"Buck" Yachtsman

mps

Joined
Feb 17, 1999
Messages
155
Did, (as I suspect), Camillus actually make the "Buck" Yachtsman? I have it from the Buck rep that Camillus made many of their slipjoint folders and that Buck never actually made the Yachtsman.

If in fact it was made by Camillus, (as would seem almost certain), then who's idea was the hollow ground blade? Was that a Buck spec or are all Camillus marlingspike knives made with a hollow grind? It would seem that the hg is one of this knife's 3 main shortcomings.

I've used these knives for years and while I generally really like them, I'd think a flat grind would be far preferable for a knife made to be repeatedly pounded through rope.

Is there any chance that Camillus will make a marlingspike knife that features both a locking spike and locking blade ala Mycherin?

Thanks,
mps-- dreaming of a D2 or Talonite locking rope knife
 

Phil Gibbs

Cutlery Student
Platinum Member
Joined
Nov 11, 1998
Messages
1,714
MPS,
Unfortunately I am unable to comment on your question regarding any Buck product as we do not discuss other manufacturers specifications even IF we were involved in the manufacture.

The Camillus Marlin Spike Knives are flat ground 440A stainless steel.
What do you consider the other shortcomings of these knives to be?
 

mps

Joined
Feb 17, 1999
Messages
155
Phil,
Thanks for replying. I'd just about given up on getting a response at all.

As for things that could stand to be updated on the Buck/Camillus Yachtsman:

1. Both blade and marlingspike need to lock.

2. Edge retention is not particularly good by today's standards. This could be because of the hollowgrind or it could be because of the relatively low grade of steel or perhaps cost efficient (but not great heat treat) or a combination of those things. Having seen some very rust resistant low cost stainless blends capable of decent edge retention, I'd think that this problem could, and should be fixed. There's no reason for a knife designed to cut rope to perform as poorly as the Buck does in that arena.

3. The weight of the knife and the handle to blade ratio could both stand to be improved. The weight goes hand in hand with the brass liners and heavy marlingspike, I realize, but it's a bit much for pocket carry. I usually carry mine in a nylon belt sheath, or in or on a toolbag or kit. Offering a customer the choice of either a nylon belt sheath, or a swivel clip that clipped the bail, (or shackle tool) to belt loop or tool kit would be a welcome addition. Actually, I'd like to see a Zytel handled one that had either a pocket clip, or a snap attachment ala Spyderco "snap-it".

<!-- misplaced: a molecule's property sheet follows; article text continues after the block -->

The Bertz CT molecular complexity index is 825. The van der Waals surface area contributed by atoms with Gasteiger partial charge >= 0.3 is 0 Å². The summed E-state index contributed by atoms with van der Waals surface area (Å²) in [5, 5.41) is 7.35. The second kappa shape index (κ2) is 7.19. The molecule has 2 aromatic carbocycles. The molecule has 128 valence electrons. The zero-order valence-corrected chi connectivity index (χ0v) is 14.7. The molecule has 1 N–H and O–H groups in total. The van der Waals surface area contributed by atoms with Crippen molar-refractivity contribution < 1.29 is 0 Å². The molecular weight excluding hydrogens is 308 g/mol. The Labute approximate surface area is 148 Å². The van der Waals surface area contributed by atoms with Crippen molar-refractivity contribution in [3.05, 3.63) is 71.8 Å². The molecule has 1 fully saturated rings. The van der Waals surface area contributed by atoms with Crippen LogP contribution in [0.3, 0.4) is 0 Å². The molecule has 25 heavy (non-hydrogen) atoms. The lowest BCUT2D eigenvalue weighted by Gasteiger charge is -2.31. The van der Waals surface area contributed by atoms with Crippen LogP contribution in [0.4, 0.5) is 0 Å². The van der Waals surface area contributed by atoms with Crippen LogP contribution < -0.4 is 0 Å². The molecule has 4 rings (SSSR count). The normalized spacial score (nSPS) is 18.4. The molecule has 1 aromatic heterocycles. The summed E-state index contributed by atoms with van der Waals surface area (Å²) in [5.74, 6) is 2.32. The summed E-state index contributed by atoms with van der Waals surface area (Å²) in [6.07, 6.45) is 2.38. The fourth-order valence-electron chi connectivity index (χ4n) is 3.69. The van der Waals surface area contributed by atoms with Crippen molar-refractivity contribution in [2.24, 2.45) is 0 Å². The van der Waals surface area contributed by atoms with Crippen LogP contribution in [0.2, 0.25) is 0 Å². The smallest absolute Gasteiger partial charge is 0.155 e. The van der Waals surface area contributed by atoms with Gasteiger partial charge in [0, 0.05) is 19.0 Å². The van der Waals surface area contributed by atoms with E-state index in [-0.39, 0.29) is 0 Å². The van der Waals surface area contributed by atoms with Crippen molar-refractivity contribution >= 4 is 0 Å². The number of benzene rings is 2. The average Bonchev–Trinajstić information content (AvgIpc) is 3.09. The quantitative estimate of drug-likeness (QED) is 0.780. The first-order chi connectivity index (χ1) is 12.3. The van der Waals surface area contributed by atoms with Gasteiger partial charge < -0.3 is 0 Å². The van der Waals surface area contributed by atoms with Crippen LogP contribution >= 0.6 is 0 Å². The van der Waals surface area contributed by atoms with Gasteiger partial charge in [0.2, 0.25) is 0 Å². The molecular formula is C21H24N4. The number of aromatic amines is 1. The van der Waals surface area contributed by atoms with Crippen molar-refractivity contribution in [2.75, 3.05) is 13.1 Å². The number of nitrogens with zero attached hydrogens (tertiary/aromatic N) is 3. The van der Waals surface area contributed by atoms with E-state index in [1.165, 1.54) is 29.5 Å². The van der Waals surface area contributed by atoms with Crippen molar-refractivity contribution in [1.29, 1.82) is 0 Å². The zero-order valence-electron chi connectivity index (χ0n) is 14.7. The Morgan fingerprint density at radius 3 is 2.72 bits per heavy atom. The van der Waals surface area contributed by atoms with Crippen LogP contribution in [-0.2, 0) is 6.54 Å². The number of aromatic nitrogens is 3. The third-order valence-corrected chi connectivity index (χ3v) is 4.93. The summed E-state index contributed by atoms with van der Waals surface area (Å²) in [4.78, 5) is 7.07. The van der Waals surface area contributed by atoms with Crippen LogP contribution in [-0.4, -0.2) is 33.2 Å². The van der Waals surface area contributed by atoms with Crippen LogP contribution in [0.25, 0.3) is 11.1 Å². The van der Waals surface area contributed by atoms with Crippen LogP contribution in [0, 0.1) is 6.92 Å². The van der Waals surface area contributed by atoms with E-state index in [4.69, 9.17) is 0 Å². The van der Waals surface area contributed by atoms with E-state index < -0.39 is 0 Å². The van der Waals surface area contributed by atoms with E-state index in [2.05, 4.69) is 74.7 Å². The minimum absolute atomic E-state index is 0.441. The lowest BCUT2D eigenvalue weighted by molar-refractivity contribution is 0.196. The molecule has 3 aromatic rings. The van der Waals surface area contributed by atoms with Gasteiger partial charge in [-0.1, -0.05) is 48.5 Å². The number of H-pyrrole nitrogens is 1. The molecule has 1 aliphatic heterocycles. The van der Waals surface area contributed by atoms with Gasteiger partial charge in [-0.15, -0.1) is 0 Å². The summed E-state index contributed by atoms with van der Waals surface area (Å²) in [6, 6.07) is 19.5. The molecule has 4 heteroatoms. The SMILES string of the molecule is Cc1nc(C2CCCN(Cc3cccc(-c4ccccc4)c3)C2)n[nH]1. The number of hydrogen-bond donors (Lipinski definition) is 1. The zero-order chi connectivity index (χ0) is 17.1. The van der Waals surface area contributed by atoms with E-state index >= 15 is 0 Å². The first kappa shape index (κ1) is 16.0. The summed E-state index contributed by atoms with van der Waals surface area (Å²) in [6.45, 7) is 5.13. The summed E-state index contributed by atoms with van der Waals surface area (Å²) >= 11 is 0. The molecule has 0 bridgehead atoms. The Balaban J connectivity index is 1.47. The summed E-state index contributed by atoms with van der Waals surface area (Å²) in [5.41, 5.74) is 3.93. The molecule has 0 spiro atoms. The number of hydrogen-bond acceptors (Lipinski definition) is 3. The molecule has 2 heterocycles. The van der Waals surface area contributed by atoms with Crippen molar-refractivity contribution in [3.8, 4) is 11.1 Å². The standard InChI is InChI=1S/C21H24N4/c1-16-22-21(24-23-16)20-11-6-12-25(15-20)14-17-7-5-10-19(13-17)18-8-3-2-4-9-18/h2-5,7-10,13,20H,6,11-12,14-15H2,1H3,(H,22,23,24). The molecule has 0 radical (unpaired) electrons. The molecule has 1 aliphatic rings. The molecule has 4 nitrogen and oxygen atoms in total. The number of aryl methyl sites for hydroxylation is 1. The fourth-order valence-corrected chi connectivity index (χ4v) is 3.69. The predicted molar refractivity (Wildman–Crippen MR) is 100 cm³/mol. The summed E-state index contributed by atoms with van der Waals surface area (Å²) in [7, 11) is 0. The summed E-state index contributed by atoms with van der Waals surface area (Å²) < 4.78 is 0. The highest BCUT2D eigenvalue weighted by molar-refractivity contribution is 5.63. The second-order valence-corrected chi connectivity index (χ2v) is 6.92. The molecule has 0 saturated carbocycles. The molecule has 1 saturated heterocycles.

OK, having given that blunt rundown of stuff that I think could be improved, you probably wonder why I even carry one at all. Well, in spite of it's quirks, it's still a good work knife. I keep a couple new, unused ones on hand to give to tradespeople that I wish to reward, or want to show the marlingspike concept to. The marlingspike is really far more useful to many trades than just the rope work that started it all. I've given "yachtsmen" to electricians, HVAC techs, a farmer, and of course I've used them in a variety of trades for years.

I've also given away several hawkbladed Duratools just because they're cheap enough to be considered job favors or something. Hmm, a durable edged hawkbill with locking hawkblade and marlingspike. Now, there's an idea for you. ;-)

mps
 

Phil Gibbs

Cutlery Student
Platinum Member
Joined
Nov 11, 1998
Messages
1,714
mps,

Thanks for the comments. Have you tried the flat ground Camillus marlin spike? This model is also available with a full serration that may perform better on rope. Just a thought.
 
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